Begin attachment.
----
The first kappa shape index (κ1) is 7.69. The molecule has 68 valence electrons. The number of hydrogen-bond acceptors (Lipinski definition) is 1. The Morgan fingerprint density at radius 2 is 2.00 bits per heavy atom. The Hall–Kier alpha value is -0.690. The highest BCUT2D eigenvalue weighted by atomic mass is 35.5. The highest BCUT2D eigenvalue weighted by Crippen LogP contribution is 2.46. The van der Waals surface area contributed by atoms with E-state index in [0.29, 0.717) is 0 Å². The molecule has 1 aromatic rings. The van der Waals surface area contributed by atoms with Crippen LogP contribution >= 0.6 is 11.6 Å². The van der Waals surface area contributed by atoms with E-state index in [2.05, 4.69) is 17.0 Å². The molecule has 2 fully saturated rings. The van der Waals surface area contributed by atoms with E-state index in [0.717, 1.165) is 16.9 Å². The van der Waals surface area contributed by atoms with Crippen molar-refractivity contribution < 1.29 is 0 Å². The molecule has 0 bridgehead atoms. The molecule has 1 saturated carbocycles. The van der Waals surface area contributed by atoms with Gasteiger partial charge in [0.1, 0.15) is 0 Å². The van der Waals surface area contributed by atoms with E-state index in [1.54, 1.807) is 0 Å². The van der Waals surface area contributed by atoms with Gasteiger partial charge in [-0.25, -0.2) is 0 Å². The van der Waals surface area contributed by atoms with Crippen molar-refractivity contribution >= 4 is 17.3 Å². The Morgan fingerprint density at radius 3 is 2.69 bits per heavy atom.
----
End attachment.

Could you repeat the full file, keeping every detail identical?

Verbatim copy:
The first kappa shape index (κ1) is 7.69. The molecule has 68 valence electrons. The number of hydrogen-bond acceptors (Lipinski definition) is 1. The Morgan fingerprint density at radius 2 is 2.00 bits per heavy atom. The Hall–Kier alpha value is -0.690. The highest BCUT2D eigenvalue weighted by atomic mass is 35.5. The highest BCUT2D eigenvalue weighted by Crippen LogP contribution is 2.46. The van der Waals surface area contributed by atoms with E-state index in [0.29, 0.717) is 0 Å². The molecule has 1 aromatic rings. The van der Waals surface area contributed by atoms with Crippen LogP contribution >= 0.6 is 11.6 Å². The van der Waals surface area contributed by atoms with E-state index in [2.05, 4.69) is 17.0 Å². The molecule has 2 fully saturated rings. The van der Waals surface area contributed by atoms with E-state index in [0.717, 1.165) is 16.9 Å². The van der Waals surface area contributed by atoms with Crippen molar-refractivity contribution < 1.29 is 0 Å². The molecule has 0 bridgehead atoms. The molecule has 1 saturated carbocycles. The van der Waals surface area contributed by atoms with Gasteiger partial charge in [0.1, 0.15) is 0 Å². The van der Waals surface area contributed by atoms with E-state index in [1.54, 1.807) is 0 Å². The van der Waals surface area contributed by atoms with Gasteiger partial charge in [-0.25, -0.2) is 0 Å². The van der Waals surface area contributed by atoms with Crippen molar-refractivity contribution >= 4 is 17.3 Å². The Morgan fingerprint density at radius 3 is 2.69 bits per heavy atom.